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Publication numberUS4113537 A
Publication typeGrant
Application numberUS 05/637,488
Publication dateSep 12, 1978
Filing dateDec 3, 1975
Priority dateDec 7, 1974
Publication number05637488, 637488, US 4113537 A, US 4113537A, US-A-4113537, US4113537 A, US4113537A
InventorsWerner Schafer, Holger Buchwald, Dieter Bischoff
Original AssigneeFirma Carl Freudenberg
Export CitationBiBTeX, EndNote, RefMan
External Links: USPTO, USPTO Assignment, Espacenet
Crystalline polyaryl amide, polyaryl imide, polyaryl ester or polyaryl anhydride fibers bonded by fusion
US 4113537 A
A high-temperature-resistant nonwoven fabric comprising synthetic fibers bonded to one another, said fibers comprising at least one polyaryl amide, polyaryl imide, polyaryl ester or polyaryl anhydride, said fibers being resistant to temperatures up to about 350 C and being resistant to prolonged exposure to a temperature of at least 200 C, is produced by bonding a suitable nonwoven web employing a solution containing a swelling agent and/or a bonding agent for the fiber. If a bonding agent is present, it is of substantially the same composition as the fiber and is precipitated or coagulated by treating the impregnated web with a liquid miscible with the solvent of the solution but which is a non-solvent for the bonding agent. The fabric is washed and dried and then preferably calendered at high temperature so that all the polymeric material is crystallized.
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What is claimed is:
1. A high-temperature-resistant nonwoven fabric comprising crystalline synthetic fibers bonded to one another by fusion, said fibers comprising at least one polyaryl amide, polyaryl imide, polyaryl ester or polyaryl anhydride, said fibers being resistant to temperatures up to about 350 C. and the fabric being resistant to prolonged exposure to a temperature of at least 200 C.
2. A nonwoven fabric according to claim 1, wherein the fibers have a molecular weight of about 20,000 to 70,000.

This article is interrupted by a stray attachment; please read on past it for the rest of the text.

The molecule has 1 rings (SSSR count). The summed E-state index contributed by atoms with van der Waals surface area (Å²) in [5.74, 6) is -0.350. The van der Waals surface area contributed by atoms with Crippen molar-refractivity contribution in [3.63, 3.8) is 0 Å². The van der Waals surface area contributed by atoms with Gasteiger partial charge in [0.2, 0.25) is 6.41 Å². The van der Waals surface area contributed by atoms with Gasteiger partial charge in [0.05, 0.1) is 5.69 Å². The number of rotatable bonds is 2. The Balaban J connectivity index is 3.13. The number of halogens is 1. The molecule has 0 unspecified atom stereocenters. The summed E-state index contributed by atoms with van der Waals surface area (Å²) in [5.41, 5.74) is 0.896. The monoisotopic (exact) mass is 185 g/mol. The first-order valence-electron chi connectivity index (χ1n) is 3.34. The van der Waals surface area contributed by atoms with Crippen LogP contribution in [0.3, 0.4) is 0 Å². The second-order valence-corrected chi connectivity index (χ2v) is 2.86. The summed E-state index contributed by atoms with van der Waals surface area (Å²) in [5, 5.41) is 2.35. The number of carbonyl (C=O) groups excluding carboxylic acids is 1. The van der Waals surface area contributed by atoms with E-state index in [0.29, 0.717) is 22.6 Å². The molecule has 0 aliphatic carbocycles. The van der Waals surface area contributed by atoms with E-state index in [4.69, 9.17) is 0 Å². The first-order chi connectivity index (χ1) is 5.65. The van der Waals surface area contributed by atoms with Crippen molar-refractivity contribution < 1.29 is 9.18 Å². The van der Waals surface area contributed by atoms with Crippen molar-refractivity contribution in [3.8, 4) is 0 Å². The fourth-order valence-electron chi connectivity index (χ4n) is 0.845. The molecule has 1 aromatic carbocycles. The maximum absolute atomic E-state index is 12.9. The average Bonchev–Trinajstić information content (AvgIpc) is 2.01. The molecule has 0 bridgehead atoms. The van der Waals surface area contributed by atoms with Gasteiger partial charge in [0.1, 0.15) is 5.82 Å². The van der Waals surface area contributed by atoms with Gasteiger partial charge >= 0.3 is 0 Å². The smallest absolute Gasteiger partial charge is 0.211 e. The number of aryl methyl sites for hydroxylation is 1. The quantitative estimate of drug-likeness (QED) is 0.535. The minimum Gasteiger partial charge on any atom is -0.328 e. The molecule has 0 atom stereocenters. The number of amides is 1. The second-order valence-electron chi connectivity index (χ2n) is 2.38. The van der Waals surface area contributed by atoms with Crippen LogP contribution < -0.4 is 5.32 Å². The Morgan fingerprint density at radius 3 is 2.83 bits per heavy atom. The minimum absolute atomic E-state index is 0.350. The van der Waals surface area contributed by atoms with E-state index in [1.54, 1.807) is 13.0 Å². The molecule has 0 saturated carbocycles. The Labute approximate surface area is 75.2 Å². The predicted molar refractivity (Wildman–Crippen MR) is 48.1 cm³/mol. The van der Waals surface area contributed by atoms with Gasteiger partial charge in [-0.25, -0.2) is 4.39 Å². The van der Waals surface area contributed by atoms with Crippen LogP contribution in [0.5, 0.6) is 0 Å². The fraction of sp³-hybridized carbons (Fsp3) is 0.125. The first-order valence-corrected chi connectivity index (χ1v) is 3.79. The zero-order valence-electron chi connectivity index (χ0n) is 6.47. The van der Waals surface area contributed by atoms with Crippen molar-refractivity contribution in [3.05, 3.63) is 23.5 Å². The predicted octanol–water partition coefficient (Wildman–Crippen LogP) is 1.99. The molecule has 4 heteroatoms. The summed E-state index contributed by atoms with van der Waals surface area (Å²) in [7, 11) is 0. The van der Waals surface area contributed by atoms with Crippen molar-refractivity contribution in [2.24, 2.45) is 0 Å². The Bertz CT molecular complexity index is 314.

3. A nonwoven fabric according to claim 1, wherein the fabric is of substantially uniform thickness between about 20 and 300 microns.
4. A nonwoven fabric according to claim 3, wherein the fibers comprise a crystalline polyaryl amide having a molecular weight of about 20,000 to 70,000.
5. A high-temperature-resistant nonwoven fabric comprising crystalline synthetic fibers comprising at least one polyaryl amide, polyaryl imide, polyaryl ester or polyaryl anhydride, the fibers being bonded to one another with a binder of substantially the same composition as the fibers, said fibers being resistant to temperatures up to about 350 C. and the fabric being resistant to prolonged exposure to a temperature of at least 200 C.
6. A nonwoven fabric according to claim 5, wherein the fibers have a molecular weight of about 20,000 to 70,000.
7. A nonwoven fabric according to claim 5, wherein the fabric is of substantially uniform thickness between about 20 and 300 microns.
8. A nonwoven fabric according to claim 7, wherein the fibers and binder comprise a polyaryl amide having a molecular weight of about 20,000 to 70,000.

The invention relates to a heat-resistant nonwoven fabric made of bonded synthetic staple and/or endless fibers and to a method of manufacturing same. The nonwoven fabric is characterized by an especially good continuous heat resistance such as is desired in numerous applications, as for example in electrical insulation.

It is known to use nonwoven fabrics in the electrical insulation art, for example as supporting materials for insulating resins. Nonwovens consisting of 100% polyester fibers are commonly used for this purpose, being made into pre-impregnated products known as "pre-pregs" for later fabrication. That is, they are impregnated with a reactive insulating resin, usually on the basis of epoxides and polyimides, and the resin is transformed by a heat treatment to the "B-stage" in which the resin is not yet fully hardened. The final hardening is performed after the fabricated part has been installed, in a transformer or an electric motor, for example. In some cases, however, the nonwoven fabric is fabricated without preimpregnation, and then one of the above-mentioned resins is applied to it to produce the insulating properties. Such nonwoven fabrics combined with insulating resins can be used with great reliability as insulation material as long as the temperatures to which they are continuously exposed in operation do not exceed 165 C.